UBC Faculty Research and Publications

The “Handling” of power in the physician-patient encounter: perceptions from experienced physicians Nimmon, Laura; Stenfors-Hayes, Terese


Background: Modern healthcare is burgeoning with patient centered rhetoric where physicians “share power” equally in their interactions with patients. However, how physicians actually conceptualize and manage their power when interacting with patients remains unexamined in the literature. This study explored how power is perceived and exerted in the physician-patient encounter from the perspective of experienced physicians. It is necessary to examine physicians’ awareness of power in the context of modern healthcare that espouses values of dialogic, egalitarian, patient centered care. Methods Thirty physicians with a minimum five years’ experience practicing medicine in the disciplines of Internal Medicine, Surgery, Pediatrics, Psychiatry and Family Medicine were recruited. The authors analyzed semi-structured interview data using LeCompte and Schensul’s three stage process: Item analysis, Pattern analysis, and Structural analysis. Theoretical notions from Bourdieu’s social theory served as analytic tools for achieving an understanding of physicians’ perceptions of power in their interactions with patients. Results The analysis of data highlighted a range of descriptions and interpretations of relational power. Physicians’ responses fell under three broad categories: (1) Perceptions of holding and managing power, (2) Perceptions of power as waning, and (3) Perceptions of power as non-existent or irrelevant. Conclusions Although the “sharing of power” is an overarching goal of modern patient-centered healthcare, this study highlights how this concept does not fully capture the complex ways experienced physicians perceive, invoke, and redress power in the clinical encounter. Based on the insights, the authors suggest that physicians learn to enact ethical patient-centered therapeutic communication through reflective, effective, and professional use of power in clinical encounters.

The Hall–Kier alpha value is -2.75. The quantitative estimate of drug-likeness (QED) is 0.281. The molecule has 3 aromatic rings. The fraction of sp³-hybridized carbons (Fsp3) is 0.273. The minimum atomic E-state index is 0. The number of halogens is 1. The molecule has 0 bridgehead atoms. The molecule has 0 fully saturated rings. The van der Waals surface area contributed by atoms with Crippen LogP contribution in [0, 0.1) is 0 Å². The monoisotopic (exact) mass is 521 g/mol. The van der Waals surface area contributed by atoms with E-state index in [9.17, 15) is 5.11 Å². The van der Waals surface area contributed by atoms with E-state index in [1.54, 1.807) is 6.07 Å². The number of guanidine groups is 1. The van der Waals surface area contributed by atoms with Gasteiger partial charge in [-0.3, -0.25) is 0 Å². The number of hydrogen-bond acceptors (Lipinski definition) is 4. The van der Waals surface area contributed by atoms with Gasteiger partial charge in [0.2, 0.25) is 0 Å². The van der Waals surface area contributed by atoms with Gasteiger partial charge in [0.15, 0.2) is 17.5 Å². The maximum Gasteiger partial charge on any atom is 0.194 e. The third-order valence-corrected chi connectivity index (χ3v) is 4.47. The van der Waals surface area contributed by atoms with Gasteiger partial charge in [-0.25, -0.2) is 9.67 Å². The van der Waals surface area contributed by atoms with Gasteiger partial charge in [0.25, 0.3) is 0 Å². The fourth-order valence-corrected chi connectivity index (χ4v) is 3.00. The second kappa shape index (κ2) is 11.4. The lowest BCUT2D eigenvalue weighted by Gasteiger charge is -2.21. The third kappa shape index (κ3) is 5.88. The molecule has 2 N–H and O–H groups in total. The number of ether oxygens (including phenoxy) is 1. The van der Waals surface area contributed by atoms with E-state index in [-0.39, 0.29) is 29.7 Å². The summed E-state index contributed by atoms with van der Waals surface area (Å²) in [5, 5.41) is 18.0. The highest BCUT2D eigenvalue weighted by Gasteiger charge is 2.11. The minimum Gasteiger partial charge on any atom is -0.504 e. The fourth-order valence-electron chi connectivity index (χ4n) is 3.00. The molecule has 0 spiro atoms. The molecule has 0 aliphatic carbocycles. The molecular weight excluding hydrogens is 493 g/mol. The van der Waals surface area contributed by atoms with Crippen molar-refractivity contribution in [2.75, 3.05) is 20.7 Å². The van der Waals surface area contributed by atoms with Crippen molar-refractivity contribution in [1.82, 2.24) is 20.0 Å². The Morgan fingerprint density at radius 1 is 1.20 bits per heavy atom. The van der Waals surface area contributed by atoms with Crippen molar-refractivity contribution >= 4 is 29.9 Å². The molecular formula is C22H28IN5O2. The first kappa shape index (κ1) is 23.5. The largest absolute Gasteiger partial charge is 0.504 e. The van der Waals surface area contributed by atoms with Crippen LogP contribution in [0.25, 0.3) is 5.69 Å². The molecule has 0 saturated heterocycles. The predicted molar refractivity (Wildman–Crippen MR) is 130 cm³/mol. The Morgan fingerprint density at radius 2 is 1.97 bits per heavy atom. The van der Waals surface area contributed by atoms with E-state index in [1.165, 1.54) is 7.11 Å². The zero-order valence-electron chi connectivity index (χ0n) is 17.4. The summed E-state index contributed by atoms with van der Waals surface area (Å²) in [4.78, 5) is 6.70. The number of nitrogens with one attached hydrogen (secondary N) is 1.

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Attribution 4.0 International (CC BY 4.0)

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